Though it is clear that Greeley senses opportunity in a game against another struggling team, Peekskill appears to feel a similar way about the Quakers. During warmups, I ask a Peekskill player about how he feels about facing Greeley. “I’ve never been less scared of a team in my life,” he answers. As Greeley and Peeksill head back into the locker room before kickoff, it was clear that both teams were motivated and expecting a victory.
6:40: A Special Pregame Speech
Upon the completion of the on-field warm ups, Greeley promptly exits the field and heads back to the locker room, as the swarms of fans mulling around the terrace next to the field make way for the team to pass through. The team returns to the locker room in dead silence, as the players sit down and wait for Coach Kearns to begin his speech. This isn’t an ordinary pregame speech for Kerns, however, since tonight Greeley is honoring the 50th anniversary of the 1969 undefeated team. Many of the players from that team are in attendance for tonight’s game, many of them back at Greeley for the first time since their graduation. As the current Quakers sit in silence, Kerns goes to retrieve the former players, now in their late 60s, and brings them into the locker room. Kerns then begins his speech to the team.
Although Kerns is mild mannered when talking to his team, and he doesn’t have an edgy or fiery side to him as he speaks, he is remarkably captivating and effective. When he speaks, the team listens intently and responds to his message.
“Any of these guys [he points to the former players standing beside him] would switch spots with you in a second, to get one more Friday night out there on the field. A lot of things are going to keep happening in your life. But football- that won’t last forever. You can’t hit like this forever. Tonight is for you. That’s your field. That’s your flag. And you gotta find that extra degree tonight. Let’s go make everyone who ever wore the orange and blue proud. It’s showtime. ”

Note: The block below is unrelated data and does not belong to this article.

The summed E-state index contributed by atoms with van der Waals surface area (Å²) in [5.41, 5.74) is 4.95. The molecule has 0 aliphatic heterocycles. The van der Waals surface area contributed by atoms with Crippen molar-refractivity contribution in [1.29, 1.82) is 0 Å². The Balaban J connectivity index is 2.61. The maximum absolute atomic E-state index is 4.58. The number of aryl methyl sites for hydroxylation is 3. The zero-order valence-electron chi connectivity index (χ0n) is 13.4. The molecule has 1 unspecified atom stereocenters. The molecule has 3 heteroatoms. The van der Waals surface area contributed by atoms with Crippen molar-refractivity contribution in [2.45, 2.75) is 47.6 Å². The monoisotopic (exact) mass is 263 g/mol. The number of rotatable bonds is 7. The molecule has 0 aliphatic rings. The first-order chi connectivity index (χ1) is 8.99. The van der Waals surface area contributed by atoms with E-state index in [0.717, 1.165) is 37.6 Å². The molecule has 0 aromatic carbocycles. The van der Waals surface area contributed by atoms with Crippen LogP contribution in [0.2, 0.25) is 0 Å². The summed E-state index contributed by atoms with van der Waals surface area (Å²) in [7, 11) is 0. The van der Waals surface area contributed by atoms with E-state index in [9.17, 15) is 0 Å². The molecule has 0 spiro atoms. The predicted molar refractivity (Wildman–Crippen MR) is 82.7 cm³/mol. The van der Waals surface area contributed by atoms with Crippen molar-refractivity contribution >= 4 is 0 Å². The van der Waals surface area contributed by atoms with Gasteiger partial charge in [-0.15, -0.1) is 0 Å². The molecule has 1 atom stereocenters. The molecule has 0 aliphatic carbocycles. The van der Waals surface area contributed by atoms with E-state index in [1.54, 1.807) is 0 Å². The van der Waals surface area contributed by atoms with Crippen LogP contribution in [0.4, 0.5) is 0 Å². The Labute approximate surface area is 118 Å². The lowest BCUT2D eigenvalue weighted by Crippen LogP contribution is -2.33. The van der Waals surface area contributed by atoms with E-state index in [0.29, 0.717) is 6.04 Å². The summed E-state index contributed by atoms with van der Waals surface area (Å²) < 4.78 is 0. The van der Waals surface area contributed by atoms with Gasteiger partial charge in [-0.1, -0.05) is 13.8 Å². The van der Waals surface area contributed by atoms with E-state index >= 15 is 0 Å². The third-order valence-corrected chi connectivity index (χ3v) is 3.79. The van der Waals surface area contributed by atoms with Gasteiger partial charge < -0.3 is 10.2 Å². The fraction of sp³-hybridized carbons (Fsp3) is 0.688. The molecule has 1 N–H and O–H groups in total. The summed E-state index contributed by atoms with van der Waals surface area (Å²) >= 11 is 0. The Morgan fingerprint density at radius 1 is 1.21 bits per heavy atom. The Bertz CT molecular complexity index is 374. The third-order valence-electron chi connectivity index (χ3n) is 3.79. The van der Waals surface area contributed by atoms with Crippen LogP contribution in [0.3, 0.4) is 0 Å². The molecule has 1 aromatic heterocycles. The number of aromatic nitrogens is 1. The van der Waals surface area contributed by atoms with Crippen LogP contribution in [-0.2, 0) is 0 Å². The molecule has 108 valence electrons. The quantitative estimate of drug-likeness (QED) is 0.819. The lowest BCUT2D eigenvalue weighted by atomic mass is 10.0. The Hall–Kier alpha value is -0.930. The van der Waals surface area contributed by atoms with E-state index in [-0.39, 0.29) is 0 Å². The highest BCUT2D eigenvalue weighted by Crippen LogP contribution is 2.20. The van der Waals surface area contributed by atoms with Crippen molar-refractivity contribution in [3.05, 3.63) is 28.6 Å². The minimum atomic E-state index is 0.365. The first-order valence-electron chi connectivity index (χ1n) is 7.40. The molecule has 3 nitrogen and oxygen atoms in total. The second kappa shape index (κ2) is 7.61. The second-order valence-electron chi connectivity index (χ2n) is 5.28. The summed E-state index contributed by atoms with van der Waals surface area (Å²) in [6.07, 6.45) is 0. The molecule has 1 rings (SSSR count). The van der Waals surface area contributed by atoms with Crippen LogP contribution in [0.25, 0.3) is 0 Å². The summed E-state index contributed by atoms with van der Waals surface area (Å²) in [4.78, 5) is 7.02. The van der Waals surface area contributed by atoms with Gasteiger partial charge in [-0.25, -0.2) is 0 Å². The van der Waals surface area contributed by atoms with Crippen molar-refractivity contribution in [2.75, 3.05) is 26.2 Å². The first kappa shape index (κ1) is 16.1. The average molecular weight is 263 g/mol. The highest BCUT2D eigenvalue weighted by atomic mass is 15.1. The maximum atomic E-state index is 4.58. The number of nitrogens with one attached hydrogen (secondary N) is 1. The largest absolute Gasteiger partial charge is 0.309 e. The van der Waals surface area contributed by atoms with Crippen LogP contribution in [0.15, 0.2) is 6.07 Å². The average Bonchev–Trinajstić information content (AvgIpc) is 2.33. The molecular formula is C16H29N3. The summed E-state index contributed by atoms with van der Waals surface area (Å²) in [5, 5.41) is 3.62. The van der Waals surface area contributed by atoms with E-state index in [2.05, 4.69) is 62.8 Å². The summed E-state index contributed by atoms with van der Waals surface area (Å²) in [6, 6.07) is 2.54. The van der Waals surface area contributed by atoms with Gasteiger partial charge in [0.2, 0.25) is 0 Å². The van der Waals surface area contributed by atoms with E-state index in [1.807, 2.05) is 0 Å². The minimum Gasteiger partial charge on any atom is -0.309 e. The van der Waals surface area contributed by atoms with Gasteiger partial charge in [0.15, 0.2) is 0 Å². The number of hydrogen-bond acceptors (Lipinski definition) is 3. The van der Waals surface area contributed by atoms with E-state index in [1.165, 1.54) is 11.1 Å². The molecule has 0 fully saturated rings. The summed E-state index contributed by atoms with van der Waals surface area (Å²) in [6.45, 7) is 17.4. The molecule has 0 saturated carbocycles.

7:00 It’s Showtime
After Kerns concludes his speech, the players line up in two organized lines, and run out onto the field. Though the Greeley fans ultimately showed up in large numbers for homecoming, many were socializing and not in the bleachers for kickoff. However, the players are so locked in to the game that they barely notice anything going on around them, including the crowd.
The game begins with a quick three-and-out for Greeley, but no one on the team appears to be too frustrated; instead Rosendorf shakes it off and encourages the offense to have confidence for the next drive.
Coach Kerns has a remarkably even demeanor during the game, and his emotions never run to high or too low throughout the contest. Midway through the first quarter, with Greeley’s offense stagnant, Kerns dialed up a trick play in which Rosendorf passed it backwards to a receiver, who threw it downfield. The play failed miserably, and it resulted in a bad interception for Greeley. Kerns showed no emotion after the play, and stayed supportive of his offense as they came off the field, without letting a hint of frustration seep out. And although he remained supportive throughout Greeley’s struggles, Kerns was also cautiously optimistic when things were going well. During Michael Meringolo’s 40 yard punt return early in the second quarter, as the rest of the sideline jumped up and down in celebration, all Kerns muttered was “don’t screw it up” as Meringolo was racing down the sideline.